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China to Host Afghanistan's Neighbors to Review Post-Taliban Situation


FILE - A Taliban fighter stands with a rocket-propelled grenade on a vehicle in Kabul, Jan. 21, 2022.

Pakistan said Friday foreign ministers of six immediate neighbors of Afghanistan will gather in China next month to discuss economic and humanitarian upheavals facing the Taliban-ruled, conflict-torn country.

Pakistani Foreign Minister Shah Mehmood Qureshi told a news conference in Islamabad that his Russian counterpart, Sergey Lavrov, will also attend the Beijing-hosted two-day meeting starting March 30.

Pakistani Foreign Minister Shah Mehmood Qureshi gestures while addressing the members of the media in Islamabad, Feb. 25, 2022.
Pakistani Foreign Minister Shah Mehmood Qureshi gestures while addressing the members of the media in Islamabad, Feb. 25, 2022.

Qureshi said the discussions would focus on ways to protect the Afghan people from the humanitarian crisis and prevent an economic meltdown in Afghanistan.

"If there is, God forbid, an economic meltdown (in Afghanistan), its repercussions will hit not only Pakistan but other neighboring countries and the region at large," Qureshi cautioned.

The gathering in China will be the third such dialogue among Afghanistan's neighbors, including China, Iran, Pakistan, Tajikistan, Turkmenistan and Uzbekistan, since the Taliban takeover of the country in August.

Islamabad initiated and hosted the inaugural session of the process in September after the Taliban militarily seized power from the now-defunct Western-backed Afghan government and U.S.-led international forces withdrew from the country.

Tehran hosted the second foreign ministers' meeting in late October.

Trilateral on sideline

A senior Pakistani Foreign Ministry official told VOA that Taliban leaders will be invited to the two-day discussions in China to allow them to directly share their assessment of the latest Afghan situation.

The official, who requested anonymity because he is not authorized to speak to media, said a trilateral dialogue involving Afghanistan, Pakistan and China will also be held on the sidelines of the meeting.

He said Chinese and Pakistani officials are expected to discuss and propose economic connectivity projects to Taliban delegates under an ongoing mega-infrastructure development program China is funding in Pakistan. The official did not share further details.

FILE - Passengers ride in a newly built Orange Line Metro Train, a metro project planned under the China-Pakistan Economic Corridor, a day after an official opening in the eastern city of Lahore, Oct. 26, 2020.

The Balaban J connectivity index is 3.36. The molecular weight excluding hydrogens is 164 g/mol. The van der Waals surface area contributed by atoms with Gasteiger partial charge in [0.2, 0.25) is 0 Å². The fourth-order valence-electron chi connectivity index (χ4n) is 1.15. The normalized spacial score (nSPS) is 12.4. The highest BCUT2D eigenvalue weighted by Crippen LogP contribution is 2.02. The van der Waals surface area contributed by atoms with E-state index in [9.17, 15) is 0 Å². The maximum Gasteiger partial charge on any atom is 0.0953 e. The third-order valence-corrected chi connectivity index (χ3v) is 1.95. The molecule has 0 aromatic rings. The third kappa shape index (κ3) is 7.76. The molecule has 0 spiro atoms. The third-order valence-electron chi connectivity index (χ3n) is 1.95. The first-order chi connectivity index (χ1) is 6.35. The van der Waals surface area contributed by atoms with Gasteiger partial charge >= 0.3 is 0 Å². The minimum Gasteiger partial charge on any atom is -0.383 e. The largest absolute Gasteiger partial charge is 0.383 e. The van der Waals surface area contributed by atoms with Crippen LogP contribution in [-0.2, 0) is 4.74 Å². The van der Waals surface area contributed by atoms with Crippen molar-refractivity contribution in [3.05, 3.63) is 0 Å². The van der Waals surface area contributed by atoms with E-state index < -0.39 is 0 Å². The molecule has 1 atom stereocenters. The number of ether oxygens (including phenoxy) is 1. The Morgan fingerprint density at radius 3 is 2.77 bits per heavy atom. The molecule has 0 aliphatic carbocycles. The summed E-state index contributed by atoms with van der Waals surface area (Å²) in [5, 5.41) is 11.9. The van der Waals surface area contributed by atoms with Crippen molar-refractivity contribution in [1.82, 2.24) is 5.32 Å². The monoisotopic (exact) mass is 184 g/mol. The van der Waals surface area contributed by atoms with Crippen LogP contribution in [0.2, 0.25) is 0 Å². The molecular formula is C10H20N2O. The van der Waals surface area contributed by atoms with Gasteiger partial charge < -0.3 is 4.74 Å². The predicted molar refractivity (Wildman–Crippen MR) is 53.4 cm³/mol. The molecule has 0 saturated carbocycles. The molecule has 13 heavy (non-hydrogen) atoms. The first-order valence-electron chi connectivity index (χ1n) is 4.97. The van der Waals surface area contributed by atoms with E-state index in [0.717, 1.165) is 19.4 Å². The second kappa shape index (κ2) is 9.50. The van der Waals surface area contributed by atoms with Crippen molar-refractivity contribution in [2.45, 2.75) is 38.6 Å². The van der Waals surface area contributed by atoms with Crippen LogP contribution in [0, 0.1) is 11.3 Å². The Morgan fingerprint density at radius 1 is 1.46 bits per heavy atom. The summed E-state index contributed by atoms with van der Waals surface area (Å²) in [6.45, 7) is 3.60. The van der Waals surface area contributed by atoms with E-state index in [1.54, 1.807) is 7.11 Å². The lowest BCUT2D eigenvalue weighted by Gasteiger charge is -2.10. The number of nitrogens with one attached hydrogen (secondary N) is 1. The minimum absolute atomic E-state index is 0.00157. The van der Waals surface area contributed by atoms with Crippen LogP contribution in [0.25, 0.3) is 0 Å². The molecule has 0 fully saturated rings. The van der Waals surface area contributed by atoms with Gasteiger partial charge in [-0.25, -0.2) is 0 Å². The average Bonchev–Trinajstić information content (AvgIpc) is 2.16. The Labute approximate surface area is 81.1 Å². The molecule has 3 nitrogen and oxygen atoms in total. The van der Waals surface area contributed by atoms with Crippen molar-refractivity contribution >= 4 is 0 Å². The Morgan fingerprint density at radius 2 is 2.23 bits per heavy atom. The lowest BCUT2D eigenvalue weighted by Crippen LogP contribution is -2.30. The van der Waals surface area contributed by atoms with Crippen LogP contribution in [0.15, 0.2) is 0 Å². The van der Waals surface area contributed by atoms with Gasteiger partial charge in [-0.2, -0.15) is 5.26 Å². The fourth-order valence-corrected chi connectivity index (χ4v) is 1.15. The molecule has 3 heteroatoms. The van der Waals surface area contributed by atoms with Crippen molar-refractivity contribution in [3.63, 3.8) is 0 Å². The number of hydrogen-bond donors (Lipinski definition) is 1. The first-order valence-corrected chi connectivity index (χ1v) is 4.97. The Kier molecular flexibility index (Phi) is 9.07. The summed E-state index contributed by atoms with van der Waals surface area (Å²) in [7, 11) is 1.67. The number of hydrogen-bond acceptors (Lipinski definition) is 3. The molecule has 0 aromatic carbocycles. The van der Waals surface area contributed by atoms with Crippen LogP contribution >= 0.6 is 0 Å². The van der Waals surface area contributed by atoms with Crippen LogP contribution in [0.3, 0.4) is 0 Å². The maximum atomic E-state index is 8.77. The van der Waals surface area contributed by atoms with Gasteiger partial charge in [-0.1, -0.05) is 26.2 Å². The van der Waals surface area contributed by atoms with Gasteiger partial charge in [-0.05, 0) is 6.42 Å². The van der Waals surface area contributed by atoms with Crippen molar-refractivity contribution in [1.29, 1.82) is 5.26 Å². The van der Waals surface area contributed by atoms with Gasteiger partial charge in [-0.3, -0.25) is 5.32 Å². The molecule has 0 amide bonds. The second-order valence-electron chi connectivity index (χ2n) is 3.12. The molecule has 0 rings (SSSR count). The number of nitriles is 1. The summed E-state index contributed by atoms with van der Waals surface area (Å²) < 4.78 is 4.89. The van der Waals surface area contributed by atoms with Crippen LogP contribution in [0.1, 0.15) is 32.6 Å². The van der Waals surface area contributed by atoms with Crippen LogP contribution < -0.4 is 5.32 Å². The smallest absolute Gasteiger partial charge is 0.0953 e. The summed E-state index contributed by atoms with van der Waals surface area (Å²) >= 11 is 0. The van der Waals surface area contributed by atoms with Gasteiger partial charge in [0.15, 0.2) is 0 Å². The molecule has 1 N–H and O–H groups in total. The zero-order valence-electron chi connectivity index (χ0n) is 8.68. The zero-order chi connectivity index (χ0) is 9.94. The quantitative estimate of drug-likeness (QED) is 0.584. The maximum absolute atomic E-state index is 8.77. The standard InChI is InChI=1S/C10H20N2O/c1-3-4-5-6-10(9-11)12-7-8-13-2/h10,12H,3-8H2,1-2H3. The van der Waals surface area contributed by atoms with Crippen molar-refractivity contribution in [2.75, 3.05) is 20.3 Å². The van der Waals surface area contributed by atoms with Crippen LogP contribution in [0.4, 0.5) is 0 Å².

FILE - Passengers ride in a newly built Orange Line Metro Train, a metro project planned under the China-Pakistan Economic Corridor, a day after an official opening in the eastern city of Lahore, Oct. 26, 2020.

The program, known as the China-Pakistan Economic Corridor (CPEC), is hailed as a flagship of Beijing's global Belt and Road Initiative. It has built roads, power plants and other infrastructure projects in Pakistan with Chinese investments over the past seven years.

"The two sides are ready to discuss with Afghanistan the extension of CPEC to Afghanistan," read a joint statement issued at the end of wide-ranging bilateral talks President Xi Jinping hosted with Pakistani Prime Minister Imran Khan in Beijing earlier this month.

Taliban legitimacy

When the Taliban regained control of Afghanistan six months ago, wide-ranging international sanctions dating back to the Islamist group's first time in power from 1996 to 2001 followed.

Washington and other Western nations also suspended financial aid to Kabul and immediately froze billions of dollars in the Afghan central bank's assets, mostly held in the U.S.

The restrictions have pushed the country's heavily aid-dependent economy to the brink of collapse, exacerbating the humanitarian crisis in Afghanistan, where the United Nations estimates around 23 million people, or 55 percent of the population, face acute hunger.

FILE - Afghan men stand in a queue for a program offered by Afghanistan's Taliban government to tackle hunger, offering thousands of people wheat in exchange for labor, in Dasht-e-Padula of southern Kabul, Oct. 24, 2021.
FILE - Afghan men stand in a queue for a program offered by Afghanistan's Taliban government to tackle hunger, offering thousands of people wheat in exchange for labor, in Dasht-e-Padula of southern Kabul, Oct. 24, 2021.

Foreign countries, including immediate neighbors, have not recognized the Taliban as the legitimate ruler of Afghanistan.

The global community wants the hardline group to govern Afghanistan through a broad-based ruling system that represents all Afghan ethnicities, respects human rights, including women's rights to education and work, and disallows terrorists from using the country for cross-border attacks.

Taliban leaders dismiss criticism of their government, saying it is representative of all Afghans, and women are being given access to education as well as work in accordance with Islamic Sharia law. They also claim no terrorist groups are being allowed to use the country for international attacks, assertions disputed by foreign officials and independent critics.

The Taliban under the previous government had banned females from education and work and harbored the al-Qaida terrorist network blamed for orchestrating the September 2001 attacks on the United States.

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